In a recent invited essay for the Society for Industrial and Applied Mathematics (SIAM), which appeared in the March 2008 issue of SIAM News, I wrote about the power of computing as an intellectual amplifier and the beauty of computing as an illuminator of truth. Elements of the essay were adapted from my July 2003 and May 2004 testimony to the U.S. House Committee on Science and Technology on the status of high-performance computing.
The essay opens with a quotation from the poet William Blake ("Tiger, tiger burning bright") …
To see a world in a grain of sand,
And a heaven in a wildflower,
Hold infinity in the palm of your hand,
And eternity in an hour.
... to illuminate the power of silicon-based (sand) computing to plumb aspects of biology (the genetics of wildflowers) and the large-scale structure of the universe (cosmological models and infinity in the palm of your hand). More broadly, the essay touches on the generality of computing as an enabler of scientific discovery in diverse disciplines, allowing us to explore new phenomena, evaluate complex theories and analyze scientific data.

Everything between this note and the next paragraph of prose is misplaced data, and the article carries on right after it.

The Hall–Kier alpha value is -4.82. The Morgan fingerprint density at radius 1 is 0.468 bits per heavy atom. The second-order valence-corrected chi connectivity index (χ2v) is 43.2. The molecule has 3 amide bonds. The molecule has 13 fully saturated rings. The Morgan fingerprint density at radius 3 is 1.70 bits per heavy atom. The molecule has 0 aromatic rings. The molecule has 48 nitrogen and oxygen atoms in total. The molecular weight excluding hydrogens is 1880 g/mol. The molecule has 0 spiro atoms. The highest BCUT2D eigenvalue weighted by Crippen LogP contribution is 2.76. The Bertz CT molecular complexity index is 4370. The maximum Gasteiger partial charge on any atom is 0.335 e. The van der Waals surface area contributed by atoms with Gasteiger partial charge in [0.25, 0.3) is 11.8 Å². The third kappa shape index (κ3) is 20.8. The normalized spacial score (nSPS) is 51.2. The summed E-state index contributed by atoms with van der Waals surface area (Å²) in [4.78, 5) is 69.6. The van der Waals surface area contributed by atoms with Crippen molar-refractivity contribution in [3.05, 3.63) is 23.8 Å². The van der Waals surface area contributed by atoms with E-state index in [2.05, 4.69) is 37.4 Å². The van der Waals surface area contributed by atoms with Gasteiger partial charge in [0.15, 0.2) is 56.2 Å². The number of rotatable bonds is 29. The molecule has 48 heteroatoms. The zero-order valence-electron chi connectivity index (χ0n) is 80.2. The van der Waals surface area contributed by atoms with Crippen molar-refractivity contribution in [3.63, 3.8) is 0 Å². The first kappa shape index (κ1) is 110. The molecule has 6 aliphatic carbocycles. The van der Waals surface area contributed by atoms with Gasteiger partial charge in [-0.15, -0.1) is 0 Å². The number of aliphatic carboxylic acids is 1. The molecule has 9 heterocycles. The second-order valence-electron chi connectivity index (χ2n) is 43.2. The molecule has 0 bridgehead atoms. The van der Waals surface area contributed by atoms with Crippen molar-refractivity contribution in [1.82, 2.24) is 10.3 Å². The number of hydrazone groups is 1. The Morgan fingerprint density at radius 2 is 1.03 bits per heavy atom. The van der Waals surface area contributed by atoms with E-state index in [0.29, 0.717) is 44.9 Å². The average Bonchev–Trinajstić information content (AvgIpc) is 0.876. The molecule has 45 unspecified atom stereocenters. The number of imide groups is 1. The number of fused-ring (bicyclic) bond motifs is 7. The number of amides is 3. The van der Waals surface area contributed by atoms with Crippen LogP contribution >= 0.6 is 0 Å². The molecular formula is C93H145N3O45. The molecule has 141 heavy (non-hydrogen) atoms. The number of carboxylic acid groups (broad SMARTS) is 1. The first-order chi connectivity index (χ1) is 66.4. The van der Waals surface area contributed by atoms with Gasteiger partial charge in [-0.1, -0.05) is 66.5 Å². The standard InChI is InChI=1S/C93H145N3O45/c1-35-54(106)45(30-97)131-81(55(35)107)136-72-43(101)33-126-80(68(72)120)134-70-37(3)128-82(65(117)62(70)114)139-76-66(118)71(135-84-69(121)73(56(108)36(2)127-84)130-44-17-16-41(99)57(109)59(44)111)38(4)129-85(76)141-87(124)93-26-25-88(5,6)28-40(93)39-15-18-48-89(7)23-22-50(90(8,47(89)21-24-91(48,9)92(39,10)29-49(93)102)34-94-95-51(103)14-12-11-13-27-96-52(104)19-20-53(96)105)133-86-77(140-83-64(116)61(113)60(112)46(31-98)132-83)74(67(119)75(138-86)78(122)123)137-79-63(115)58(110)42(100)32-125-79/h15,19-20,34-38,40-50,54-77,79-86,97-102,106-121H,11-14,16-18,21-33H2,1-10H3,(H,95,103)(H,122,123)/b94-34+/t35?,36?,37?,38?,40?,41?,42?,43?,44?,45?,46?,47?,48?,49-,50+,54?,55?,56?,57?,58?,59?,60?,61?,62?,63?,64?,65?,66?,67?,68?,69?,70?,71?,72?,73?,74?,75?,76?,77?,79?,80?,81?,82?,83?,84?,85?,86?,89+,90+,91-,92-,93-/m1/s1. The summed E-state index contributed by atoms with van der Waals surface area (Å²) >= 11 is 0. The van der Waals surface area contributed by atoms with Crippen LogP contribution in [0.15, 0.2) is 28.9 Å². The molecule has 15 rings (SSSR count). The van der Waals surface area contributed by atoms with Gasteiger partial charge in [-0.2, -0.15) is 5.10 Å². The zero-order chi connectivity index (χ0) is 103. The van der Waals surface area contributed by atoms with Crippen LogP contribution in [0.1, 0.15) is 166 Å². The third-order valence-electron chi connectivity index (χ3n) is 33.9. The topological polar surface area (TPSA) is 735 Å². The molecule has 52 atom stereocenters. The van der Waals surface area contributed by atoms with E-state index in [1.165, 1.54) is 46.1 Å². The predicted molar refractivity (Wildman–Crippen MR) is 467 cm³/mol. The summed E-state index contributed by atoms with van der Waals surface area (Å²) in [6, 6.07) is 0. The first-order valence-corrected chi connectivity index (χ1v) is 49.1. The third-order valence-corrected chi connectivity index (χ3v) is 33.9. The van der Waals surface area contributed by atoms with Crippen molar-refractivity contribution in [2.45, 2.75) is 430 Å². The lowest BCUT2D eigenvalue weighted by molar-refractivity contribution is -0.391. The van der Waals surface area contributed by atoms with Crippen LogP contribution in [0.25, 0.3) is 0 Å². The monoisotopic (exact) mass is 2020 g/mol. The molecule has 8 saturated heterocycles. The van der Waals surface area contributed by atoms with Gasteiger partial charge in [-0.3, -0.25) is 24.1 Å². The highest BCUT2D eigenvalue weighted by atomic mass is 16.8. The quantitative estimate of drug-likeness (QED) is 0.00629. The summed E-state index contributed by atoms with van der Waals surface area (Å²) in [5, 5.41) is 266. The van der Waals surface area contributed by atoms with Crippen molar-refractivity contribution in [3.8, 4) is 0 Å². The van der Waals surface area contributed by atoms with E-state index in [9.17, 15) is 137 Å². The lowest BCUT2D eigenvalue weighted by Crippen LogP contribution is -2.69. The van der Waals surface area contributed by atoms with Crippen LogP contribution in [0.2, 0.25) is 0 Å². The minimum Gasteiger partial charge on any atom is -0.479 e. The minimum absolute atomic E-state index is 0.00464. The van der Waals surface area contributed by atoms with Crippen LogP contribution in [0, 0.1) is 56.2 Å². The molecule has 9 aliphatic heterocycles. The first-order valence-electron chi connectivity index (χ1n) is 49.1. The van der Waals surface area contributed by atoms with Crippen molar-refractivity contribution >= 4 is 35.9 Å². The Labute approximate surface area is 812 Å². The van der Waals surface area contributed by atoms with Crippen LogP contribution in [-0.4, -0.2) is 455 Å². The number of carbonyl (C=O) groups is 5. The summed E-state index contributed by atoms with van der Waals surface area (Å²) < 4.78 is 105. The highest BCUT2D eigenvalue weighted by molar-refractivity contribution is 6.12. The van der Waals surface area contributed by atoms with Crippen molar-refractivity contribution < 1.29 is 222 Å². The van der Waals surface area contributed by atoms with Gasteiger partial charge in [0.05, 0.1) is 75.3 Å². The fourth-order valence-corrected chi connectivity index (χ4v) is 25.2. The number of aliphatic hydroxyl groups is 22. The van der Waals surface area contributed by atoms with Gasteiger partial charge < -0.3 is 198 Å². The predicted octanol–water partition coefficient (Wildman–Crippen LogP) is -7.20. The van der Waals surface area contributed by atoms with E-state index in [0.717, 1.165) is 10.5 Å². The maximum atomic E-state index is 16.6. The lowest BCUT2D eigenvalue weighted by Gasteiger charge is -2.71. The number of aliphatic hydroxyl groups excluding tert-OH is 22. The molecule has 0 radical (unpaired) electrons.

As I noted in the essay, this generality is extraordinary in the history of science, rivaled only by the written word and mathematics. Powerful new telescopes advance astronomy, but not materials science. Powerful new particle accelerators advance high-energy physics, but not genetics. In contrast, computing and computational models advance all of science and engineering, because all disciplines benefit from high-resolution model predictions, theoretical validations, and experimental data analysis.
As new scientific discoveries increasingly lie at the interstices of traditional disciplines, computing and computational models are the enabler of research integration. As computational and computer scientists, we are on the vanguard of a new future, where computing becomes fully synonymous with scientific discovery and computational models provide scientific truth in appealing and beautiful ways.
Truth and beauty, beauty and truth: as I recall, John Keats also had a few words to say on this topic. The universe in a grain of sand is here, in ways neither Blake nor Keats could have imagined.